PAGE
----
This River We’re Crossing
Like the day we brought the baby home,
everything seems too bright,
too large and loud, this bridge a million
miles long. Then, I wanted to go back
to Good Sam, where a star magnolia
bloomed beneath my window
and the nurses wore quiet shoes.
Today, the same thundering semis, same
gorge wind shuddering the car. I’m afraid
to take my eye off the highway,
to ask if you heard what the surgeon said.
Below us, sun sparks the whitecaps
and sailboats, the picture-book lean
of their sails. Impossible from here
to see which way the current is moving,
impossible to tell how fast.
When Carol reads her poem
with its phrase, earth’s late afternoon,
I think of birds on their way
elsewhere— geese in efficient
formation, pelicans the color of mud.
Gullets and the great engines
of their wings unevolved over millions of years.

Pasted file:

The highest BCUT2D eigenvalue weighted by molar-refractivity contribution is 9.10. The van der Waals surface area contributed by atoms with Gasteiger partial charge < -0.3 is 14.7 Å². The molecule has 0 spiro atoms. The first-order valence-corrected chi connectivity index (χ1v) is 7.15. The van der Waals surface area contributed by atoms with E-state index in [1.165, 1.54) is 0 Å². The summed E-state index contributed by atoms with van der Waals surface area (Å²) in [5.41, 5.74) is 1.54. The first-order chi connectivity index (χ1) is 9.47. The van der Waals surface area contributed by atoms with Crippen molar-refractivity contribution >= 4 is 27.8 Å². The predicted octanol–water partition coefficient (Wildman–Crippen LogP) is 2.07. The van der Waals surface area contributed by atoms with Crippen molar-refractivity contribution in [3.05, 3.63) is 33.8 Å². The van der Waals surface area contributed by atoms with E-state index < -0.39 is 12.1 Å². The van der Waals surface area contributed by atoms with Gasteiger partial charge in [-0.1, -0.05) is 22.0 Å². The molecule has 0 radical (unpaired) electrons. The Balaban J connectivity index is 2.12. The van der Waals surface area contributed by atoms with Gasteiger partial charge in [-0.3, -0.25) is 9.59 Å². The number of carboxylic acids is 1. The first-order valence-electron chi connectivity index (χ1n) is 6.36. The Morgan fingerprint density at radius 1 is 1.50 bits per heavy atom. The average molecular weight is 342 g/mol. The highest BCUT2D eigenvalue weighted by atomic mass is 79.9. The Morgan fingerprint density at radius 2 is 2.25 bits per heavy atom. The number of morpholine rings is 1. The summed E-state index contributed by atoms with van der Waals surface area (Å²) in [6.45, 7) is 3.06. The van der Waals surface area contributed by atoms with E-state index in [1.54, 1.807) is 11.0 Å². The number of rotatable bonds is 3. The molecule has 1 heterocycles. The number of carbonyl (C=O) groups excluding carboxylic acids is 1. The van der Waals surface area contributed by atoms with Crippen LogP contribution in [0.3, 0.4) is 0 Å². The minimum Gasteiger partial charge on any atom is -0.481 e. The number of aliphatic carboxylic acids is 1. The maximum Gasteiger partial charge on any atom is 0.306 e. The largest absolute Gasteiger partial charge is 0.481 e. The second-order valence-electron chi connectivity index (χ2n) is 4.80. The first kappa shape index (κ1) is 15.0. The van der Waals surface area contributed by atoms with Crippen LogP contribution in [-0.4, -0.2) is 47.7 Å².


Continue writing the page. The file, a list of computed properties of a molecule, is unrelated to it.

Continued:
For the first time in anyone’s memory,
they’ve abandoned eons-old flight plans
for the refuge of farm ponds, spring-fed
and clear despite drought. Carol reads
earth’s late afternoon and I think
of scorched caneberries. The hell-summer
scent of smoke.
Winter is coming.
Quince and crabapple trucked to market,
the last of the pole beans drying on bamboo.
What migrates will go.
Carol herself is leaving, her husband
is dying, and they’ve sold their farm.
She reads and I think of spiders
nesting in the toolshed, gapped floorboards
welcoming the wintering mice.
Someone else’s turn
to patch the barn roof now, to move
the pump from the creek bed
to higher ground.
Emily Ransdell lives and teaches in the Pacific Northwest. Her work has appeared in Poetry Northwest, Poet Lore, Tar River Poetry, Terrain, River Styx, Calyx, and elsewhere. She has been a finalist for the Rattle Poetry Prize and the New Millennium Writings Award, and was the 2019 runner-up for the Prime Number Poetry Prize from Press 53 as well as the New Letters Poetry Prize. Her debut poetry collection, One Finch Singing, is forthcoming in late 2023 from Concrete Wolf Press.